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Let's Not All Become Fundamental Indexers Just Yet

The air is coming out of the argument that fundamental indexing is a revolutionary innovation.

Paul Kaplan, 06/16/2008

Fundamental indexing has been touted by its proponents as a revolutionary innovation in the field of passive investing. Weighting stocks by market capitalization, they say, inevitably causes a drag on performance, owing to the market's inherent mispricing of stocks. Their claims are based on a paradigm of asset pricing called the "noisy market hypothesis," which argues that stocks' market prices stray from their fair values in a random fashion, and that because they do, market-cap-weighted portfolios--which inherently favor stocks with rising prices--are skewed toward overvalued stocks. (For our purposes, consider the definition of "fair value" to mean a number that would represent the "true" or intrinsic value of a stock that would perfectly describe its worth.) Hence, the reasoning goes, a portfolio with weightings that are derived independently of market value, such as a fundamental weighted index, will outperform its market-cap-weighted counterpart.

The fundamental indexers' biggest criticism against cap-weighted indexes stands on flimsy ground, though. André Perold of Harvard Business School demonstrated in a paper in Financial Analysts Journal (November/December 2007), for example, that even if market prices deviate from fair values, it does not automatically follow that cap-weighted indexes load up on overvalued stocks. That is because there is simply no reason to conclude at the outset that a stock that commands a high valuation is overpriced. It is just as likely that the "expensive" stock deserves its premium because of its superior growth prospects, or that a "cheap" stock's fair value could be even lower than its market price. Proponents of fundamental indexing make their case against market-cap weighting by implicitly (and perhaps unknowingly) assuming that a market observer does know a stock's fair value, thereby contradicting one of their own assumptions.

The Independence Assumption
As noted, one of the main underpinnings of the fundamental-indexing case is the claim that while fundamental weights may not be a perfect expression of stocks' fair values, the errors they include--the difference between their fundamentally determined weights and those that would accurately reflect stocks' fair values--are not correlated with market values. This "independence assumption" is crucial, because without it, claims of theoretical superiority of fundamental weighting over market-cap weighting do not hold.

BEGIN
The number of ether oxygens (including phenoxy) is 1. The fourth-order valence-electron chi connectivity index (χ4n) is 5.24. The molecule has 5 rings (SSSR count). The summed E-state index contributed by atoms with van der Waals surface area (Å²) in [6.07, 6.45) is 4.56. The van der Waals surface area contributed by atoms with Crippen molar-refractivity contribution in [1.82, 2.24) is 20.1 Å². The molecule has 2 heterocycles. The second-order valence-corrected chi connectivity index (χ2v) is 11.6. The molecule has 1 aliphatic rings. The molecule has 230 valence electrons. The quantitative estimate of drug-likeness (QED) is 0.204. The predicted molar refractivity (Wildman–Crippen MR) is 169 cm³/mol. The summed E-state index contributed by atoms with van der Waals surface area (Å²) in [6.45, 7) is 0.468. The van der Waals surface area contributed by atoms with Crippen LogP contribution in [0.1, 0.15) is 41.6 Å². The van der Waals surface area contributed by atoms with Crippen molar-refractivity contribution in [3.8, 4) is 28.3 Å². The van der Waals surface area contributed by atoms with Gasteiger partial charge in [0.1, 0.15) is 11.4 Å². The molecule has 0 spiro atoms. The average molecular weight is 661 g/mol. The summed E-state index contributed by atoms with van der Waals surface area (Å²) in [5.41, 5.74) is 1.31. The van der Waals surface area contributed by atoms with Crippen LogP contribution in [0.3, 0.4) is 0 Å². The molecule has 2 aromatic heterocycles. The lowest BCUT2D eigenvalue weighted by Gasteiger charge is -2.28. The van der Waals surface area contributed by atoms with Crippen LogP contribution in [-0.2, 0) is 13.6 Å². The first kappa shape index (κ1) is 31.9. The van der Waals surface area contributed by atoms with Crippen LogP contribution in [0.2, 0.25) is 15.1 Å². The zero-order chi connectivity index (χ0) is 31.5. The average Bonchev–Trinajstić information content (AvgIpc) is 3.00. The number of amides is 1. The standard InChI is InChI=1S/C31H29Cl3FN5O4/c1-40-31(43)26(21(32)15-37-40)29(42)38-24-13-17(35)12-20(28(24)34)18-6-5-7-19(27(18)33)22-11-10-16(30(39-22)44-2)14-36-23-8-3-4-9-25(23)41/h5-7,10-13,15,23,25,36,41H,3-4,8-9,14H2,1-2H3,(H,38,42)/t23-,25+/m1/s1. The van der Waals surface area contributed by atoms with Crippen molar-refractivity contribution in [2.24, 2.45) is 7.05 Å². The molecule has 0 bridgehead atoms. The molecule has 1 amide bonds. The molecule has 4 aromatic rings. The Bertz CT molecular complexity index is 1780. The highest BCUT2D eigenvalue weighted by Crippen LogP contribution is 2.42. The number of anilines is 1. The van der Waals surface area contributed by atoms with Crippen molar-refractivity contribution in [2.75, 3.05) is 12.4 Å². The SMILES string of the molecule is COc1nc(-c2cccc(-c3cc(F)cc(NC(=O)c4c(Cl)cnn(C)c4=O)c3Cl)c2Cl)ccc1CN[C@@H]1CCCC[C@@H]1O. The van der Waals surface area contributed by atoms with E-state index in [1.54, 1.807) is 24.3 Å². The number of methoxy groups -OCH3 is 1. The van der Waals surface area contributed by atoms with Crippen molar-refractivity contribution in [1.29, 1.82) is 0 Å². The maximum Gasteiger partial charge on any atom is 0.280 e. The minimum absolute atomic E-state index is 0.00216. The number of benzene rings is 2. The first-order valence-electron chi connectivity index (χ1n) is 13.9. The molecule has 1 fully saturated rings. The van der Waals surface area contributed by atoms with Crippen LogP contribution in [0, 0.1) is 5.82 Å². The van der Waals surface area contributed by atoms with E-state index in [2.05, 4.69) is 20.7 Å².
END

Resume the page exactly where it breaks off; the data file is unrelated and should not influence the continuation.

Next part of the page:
Here's the problem: The independence assumption has absurd implications about the fair values of stocks.

In order for the independence assumption to hold, at least one of the following conditions must be met:

* Valuation ratios, if calculated using fair values, must be the same across stocks; or
* Market values must be completely unrelated to fair values.

Both scenarios are difficult to imagine, to say the least. Companies have different growth and risk characteristics, so even stocks with the same earnings clearly do not deserve the same price multiple. And even after making allowances for pricing errors, market values should clearly have some relationship to fair values. Hence, the independence assumption cannot hold. Ultimately, this means that fundamental indexing proceeds from logic that is internally inconsistent. In particular, the conclusion that a fundamentally weighted index has a higher expected return than a market-weighted index simply lacks theoretical foundation.

I refer to a valuation ratio calculated using a stock's theoretical fair value as a "fair value multiple." Mathematically, a fair value multiple is the (unobservable) number M*, which we define as a ratio of the (unobservable) fair value of a stock (V*) over some observed fundamental measure of company size, such as earnings or book value (F): V* = FM* or M* = V*/F.

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